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Statement From The Education Trust on the U.S. Department of Education’s Teacher Preparation Regulations

WASHINGTON (November 25, 2014) — The Education Trust issued the following statement on the U.S. Department of Education’s proposed rule to improve teacher preparation programs announced today.

2014 National Conference Resources: Session Presentations and More

2014 Conference LogoThe Education Trust 2014 National Conference is over, but there's no need to fret if you missed one of the thought-provoking concurrent sessions. Conference presentations are posted here, and you can read The Equity Line blog for stories you might have missed from the two marvelous days we spent together in Baltimore. Thanks for a great conference!

#EdTrust2014 Conference — Day 1/The Equity Line

#EdTrust2014 Conference — Day 2/The Equity Line

Kati Haycock to States: “Treat new ESEA guidelines as a floor, not a ceiling”

WASHINGTON (November 13, 2014) — Kati Haycock, president of The Education Trust issued the following statement on the U.S. Department of Education’s ESEA waiver renewal guidelines announced today.

“Amid all the controversies created by No Child Left Behind, most educators agree that the law got one thing right: It fundamentally reshaped school accountability for an increasingly diverse country. No longer was it possible to be a ‘good’ school coasting by on schoolwide averages and sweeping large achievement gaps under the rug. To be a good school, a school had to do well by all the children it served.

“The administration’s 2011 waiver guidelines allowed states to back away from that focus on all groups of children. The results were worrisome. As we demonstrated in our October 2014 report, Making Sure All Children Matter, many schools received top ratings when their performance for low-income students or students of color was, at best, mediocre — and sometimes declining.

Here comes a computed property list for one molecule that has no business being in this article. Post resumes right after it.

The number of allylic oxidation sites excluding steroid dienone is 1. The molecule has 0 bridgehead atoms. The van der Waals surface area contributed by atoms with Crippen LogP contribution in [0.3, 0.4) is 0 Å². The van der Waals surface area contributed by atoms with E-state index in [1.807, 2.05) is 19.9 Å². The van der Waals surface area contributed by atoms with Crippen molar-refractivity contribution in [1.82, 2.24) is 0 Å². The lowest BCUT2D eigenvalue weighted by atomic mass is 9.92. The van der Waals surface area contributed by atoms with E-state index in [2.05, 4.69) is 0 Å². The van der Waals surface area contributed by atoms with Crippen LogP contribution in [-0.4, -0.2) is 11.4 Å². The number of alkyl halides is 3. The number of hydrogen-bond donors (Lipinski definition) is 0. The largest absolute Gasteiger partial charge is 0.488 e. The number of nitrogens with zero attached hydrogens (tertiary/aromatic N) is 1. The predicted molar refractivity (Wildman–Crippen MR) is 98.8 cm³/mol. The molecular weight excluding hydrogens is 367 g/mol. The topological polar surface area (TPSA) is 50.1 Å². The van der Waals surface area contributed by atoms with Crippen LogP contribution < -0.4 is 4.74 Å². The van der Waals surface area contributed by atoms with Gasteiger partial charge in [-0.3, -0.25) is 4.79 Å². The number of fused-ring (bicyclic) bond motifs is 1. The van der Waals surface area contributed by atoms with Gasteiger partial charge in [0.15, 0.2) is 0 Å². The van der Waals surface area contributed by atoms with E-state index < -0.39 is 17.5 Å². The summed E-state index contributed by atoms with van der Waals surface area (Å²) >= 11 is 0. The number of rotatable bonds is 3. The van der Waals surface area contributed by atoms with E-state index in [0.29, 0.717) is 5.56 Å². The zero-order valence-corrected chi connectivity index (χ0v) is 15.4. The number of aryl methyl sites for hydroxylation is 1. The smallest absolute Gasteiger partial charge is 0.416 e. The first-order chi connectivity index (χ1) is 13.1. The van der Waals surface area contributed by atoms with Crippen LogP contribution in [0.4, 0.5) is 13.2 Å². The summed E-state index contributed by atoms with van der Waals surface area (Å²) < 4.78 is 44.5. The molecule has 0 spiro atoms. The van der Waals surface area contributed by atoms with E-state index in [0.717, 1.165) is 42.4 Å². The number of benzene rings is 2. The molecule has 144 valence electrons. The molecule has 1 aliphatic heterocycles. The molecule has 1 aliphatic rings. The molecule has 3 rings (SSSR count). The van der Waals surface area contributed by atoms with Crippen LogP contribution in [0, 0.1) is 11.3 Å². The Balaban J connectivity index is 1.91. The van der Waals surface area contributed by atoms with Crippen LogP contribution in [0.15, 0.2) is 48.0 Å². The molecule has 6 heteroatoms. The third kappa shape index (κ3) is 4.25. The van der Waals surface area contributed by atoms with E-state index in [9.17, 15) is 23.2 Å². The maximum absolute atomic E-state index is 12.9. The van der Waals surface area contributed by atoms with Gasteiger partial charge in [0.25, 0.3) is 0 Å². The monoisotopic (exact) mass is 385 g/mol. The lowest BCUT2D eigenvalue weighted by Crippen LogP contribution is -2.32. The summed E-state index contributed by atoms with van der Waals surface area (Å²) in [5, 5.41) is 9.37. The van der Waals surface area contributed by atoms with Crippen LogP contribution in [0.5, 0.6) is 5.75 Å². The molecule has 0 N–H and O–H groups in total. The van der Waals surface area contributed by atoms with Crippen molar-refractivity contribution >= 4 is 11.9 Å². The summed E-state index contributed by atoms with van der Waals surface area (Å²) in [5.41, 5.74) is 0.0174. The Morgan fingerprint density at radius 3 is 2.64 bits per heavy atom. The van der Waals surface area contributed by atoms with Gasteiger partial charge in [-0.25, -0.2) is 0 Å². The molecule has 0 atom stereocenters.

Statement From The Education Trust on the Department of Education's Guidance for State Teacher Equity Plans

WASHINGTON (November 10, 2014) — The U.S. Department of Education’s new guidance on equitable access to strong teachers creates an opportunity for action on one of the most important levers to close long-standing gaps in achievement among students. While there are excellent teachers in every community, evidence is clear: Too many students of color and low-income students don’t have the strong, well-supported teachers they need and deserve.

The guidance is an opportunity to correct this. We are hopeful about the possibilities it creates, but not naïve. The guidance could result in little more than a compliance exercise with no meaningful impact on students. Indeed, that’s what happened in 2006, the first time the Department of Education attempted to enforce the equitable access provisions in federal law.

Lost in the Numbers: Uncovering the Stories Behind School Dropout

WASHINGTON (November 6, 2014) — Nationwide, roughly 500,000 students drop out of high school each year. These students are disproportionately students of color, low-income — and male. Though graduation rates among such students are rising — often as a result of significant efforts from both educators and community groups — many students of color and low-income students continue to achieve far below their potential and gradually disengage from school. The Education Trust’s latest paper, “Butterflies in the Hallway,” digs underneath the numbers to describe in searing detail the often-gradual process of school disengagement.

Statement on Michigan Road- School Funding Proposal

ROYAL OAK, MICH. (December 18, 2014) – Today, legislative leaders announced a plan to increase road funding and create a new revenue stream for schools. The proposal, funded through a penny sales tax increase, will require approval of Michigan voters through a ballot proposal, expected in May 2015.
 
The following statement may be attributed to Amber Arellano, executive director of The Education Trust-Midwest:
 

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